Free from reaching for my phone, checking emails, the weather (yes, I did attempt a run on those very treacherous roads), I was able to be completely present every day through every interaction. And it was a valuable way to create space in my mind for things I had been putting off, challenges I needed to work through in my head, even ideas I wanted to explore more but did not have time to think about. Going old school with pen and paper (although I did take photos of my notes) inspired me to refresh and get clarity on what I needed to do when I got back home. All the work was done and well thought through without the distraction of the competing priorities we often have to manage.

It was not a complete surprise to reach the end of the stay and realise it wasn’t enough time so the four nights actually became five. Who would have thought that would be the case on day one. And finally getting to the next destination? I’m pleased to say that it took another day for the technology to really come on again.

Still Trying To Understand Blockchain? Here’s The One Thing You Really Need To Know

Blockchain is so much more then cryptocurrency, and despite the scepticism, it is here to stay.

By Dean Drobot/ Shutterstock

I’ve had a blog on blockchain on my mind for a while. As far as business buzzwords and hype, it has to be right up there with the best of them. Everyone is talking about it, or asking about it. Questions can be quite generic ranging from what exactly is it, what does it do and do I need to care about? And then then are the questions of scepticism and challenge including; is it even real, and does it even do anything? Amongst all of that, is the one we have all heard, or perhaps been the one we have actually asked; that’s got something to do with bitcoin, doesn’t it?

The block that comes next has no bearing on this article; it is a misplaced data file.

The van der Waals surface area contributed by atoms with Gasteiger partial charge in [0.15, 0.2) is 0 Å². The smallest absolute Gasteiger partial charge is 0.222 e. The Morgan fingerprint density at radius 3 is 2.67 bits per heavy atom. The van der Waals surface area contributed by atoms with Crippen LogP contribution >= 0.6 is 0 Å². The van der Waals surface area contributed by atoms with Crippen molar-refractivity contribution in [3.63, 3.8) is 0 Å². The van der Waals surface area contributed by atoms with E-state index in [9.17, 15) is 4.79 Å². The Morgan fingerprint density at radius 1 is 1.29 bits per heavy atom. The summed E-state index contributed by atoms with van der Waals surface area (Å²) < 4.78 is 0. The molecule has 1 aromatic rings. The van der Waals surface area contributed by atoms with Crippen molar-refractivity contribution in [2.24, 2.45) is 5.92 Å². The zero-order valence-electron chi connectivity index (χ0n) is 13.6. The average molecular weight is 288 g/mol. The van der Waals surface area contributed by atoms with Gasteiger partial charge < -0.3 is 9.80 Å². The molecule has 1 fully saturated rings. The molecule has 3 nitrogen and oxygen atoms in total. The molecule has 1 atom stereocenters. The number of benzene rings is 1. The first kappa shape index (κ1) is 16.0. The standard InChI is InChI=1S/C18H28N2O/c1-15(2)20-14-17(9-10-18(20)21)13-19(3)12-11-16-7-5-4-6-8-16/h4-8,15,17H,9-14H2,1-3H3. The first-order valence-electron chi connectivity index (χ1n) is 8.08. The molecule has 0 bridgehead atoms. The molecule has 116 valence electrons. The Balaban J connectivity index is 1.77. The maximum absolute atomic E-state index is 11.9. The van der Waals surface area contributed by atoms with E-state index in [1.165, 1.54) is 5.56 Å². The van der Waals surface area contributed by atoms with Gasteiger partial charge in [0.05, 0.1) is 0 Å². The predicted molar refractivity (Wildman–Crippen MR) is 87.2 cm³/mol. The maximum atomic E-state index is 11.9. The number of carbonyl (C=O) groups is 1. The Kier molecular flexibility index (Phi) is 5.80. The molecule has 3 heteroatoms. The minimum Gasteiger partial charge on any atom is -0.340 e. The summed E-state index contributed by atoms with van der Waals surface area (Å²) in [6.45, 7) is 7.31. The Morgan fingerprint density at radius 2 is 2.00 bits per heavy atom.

Ah, bitcoin.  We’ve all heard about it now and many who have followed the heady rise have had the dream of making millions from the cryptocurrency. Hitting dizzying heights of USD$19,000+ in 2017, we were all wondering why we had not invested in 2016 when it was hovering around the USD$600 mark. Thankfully, we were able to quickly congratulate ourselves for not being susceptible to the whims of the market when it fell to USD$3,000 earlier this year. And if you’ve been watching it over the last few months? Well it’s back at USD$10,000+, so you may be either celebrating or experiencing another round of FOMO.